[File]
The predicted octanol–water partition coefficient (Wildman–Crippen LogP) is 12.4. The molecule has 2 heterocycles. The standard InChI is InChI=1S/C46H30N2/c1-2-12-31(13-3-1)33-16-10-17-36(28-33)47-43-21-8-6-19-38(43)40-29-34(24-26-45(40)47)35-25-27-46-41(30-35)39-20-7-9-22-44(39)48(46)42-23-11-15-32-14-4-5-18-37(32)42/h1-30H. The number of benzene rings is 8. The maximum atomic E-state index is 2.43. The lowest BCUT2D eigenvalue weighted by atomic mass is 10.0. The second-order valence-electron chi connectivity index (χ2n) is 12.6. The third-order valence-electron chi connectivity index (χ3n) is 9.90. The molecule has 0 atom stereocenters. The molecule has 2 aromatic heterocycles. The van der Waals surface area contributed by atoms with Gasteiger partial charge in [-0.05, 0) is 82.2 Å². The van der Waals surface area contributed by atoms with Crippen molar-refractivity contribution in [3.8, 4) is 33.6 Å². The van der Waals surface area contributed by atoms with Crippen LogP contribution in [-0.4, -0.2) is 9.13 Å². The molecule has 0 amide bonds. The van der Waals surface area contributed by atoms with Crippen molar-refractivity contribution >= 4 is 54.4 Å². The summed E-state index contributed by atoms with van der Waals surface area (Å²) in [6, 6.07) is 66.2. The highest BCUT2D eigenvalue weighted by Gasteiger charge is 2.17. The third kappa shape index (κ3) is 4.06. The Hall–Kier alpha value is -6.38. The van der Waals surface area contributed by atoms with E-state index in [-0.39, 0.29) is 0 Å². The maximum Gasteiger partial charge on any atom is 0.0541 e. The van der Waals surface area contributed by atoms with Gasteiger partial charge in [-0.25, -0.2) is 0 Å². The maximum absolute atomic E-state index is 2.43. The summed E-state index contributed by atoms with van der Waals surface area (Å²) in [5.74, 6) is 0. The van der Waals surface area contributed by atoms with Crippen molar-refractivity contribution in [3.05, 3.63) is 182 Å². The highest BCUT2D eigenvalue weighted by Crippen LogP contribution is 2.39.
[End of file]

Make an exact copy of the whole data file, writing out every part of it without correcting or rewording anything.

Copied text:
The predicted octanol–water partition coefficient (Wildman–Crippen LogP) is 12.4. The molecule has 2 heterocycles. The standard InChI is InChI=1S/C46H30N2/c1-2-12-31(13-3-1)33-16-10-17-36(28-33)47-43-21-8-6-19-38(43)40-29-34(24-26-45(40)47)35-25-27-46-41(30-35)39-20-7-9-22-44(39)48(46)42-23-11-15-32-14-4-5-18-37(32)42/h1-30H. The number of benzene rings is 8. The maximum atomic E-state index is 2.43. The lowest BCUT2D eigenvalue weighted by atomic mass is 10.0. The second-order valence-electron chi connectivity index (χ2n) is 12.6. The third-order valence-electron chi connectivity index (χ3n) is 9.90. The molecule has 0 atom stereocenters. The molecule has 2 aromatic heterocycles. The van der Waals surface area contributed by atoms with Gasteiger partial charge in [-0.05, 0) is 82.2 Å². The van der Waals surface area contributed by atoms with Crippen molar-refractivity contribution in [3.8, 4) is 33.6 Å². The van der Waals surface area contributed by atoms with Crippen LogP contribution in [-0.4, -0.2) is 9.13 Å². The molecule has 0 amide bonds. The van der Waals surface area contributed by atoms with Crippen molar-refractivity contribution >= 4 is 54.4 Å². The summed E-state index contributed by atoms with van der Waals surface area (Å²) in [6, 6.07) is 66.2. The highest BCUT2D eigenvalue weighted by Gasteiger charge is 2.17. The third kappa shape index (κ3) is 4.06. The Hall–Kier alpha value is -6.38. The van der Waals surface area contributed by atoms with E-state index in [-0.39, 0.29) is 0 Å². The maximum Gasteiger partial charge on any atom is 0.0541 e. The van der Waals surface area contributed by atoms with Gasteiger partial charge in [-0.25, -0.2) is 0 Å². The maximum absolute atomic E-state index is 2.43. The summed E-state index contributed by atoms with van der Waals surface area (Å²) in [5.74, 6) is 0. The van der Waals surface area contributed by atoms with Crippen molar-refractivity contribution in [3.05, 3.63) is 182 Å². The highest BCUT2D eigenvalue weighted by Crippen LogP contribution is 2.39.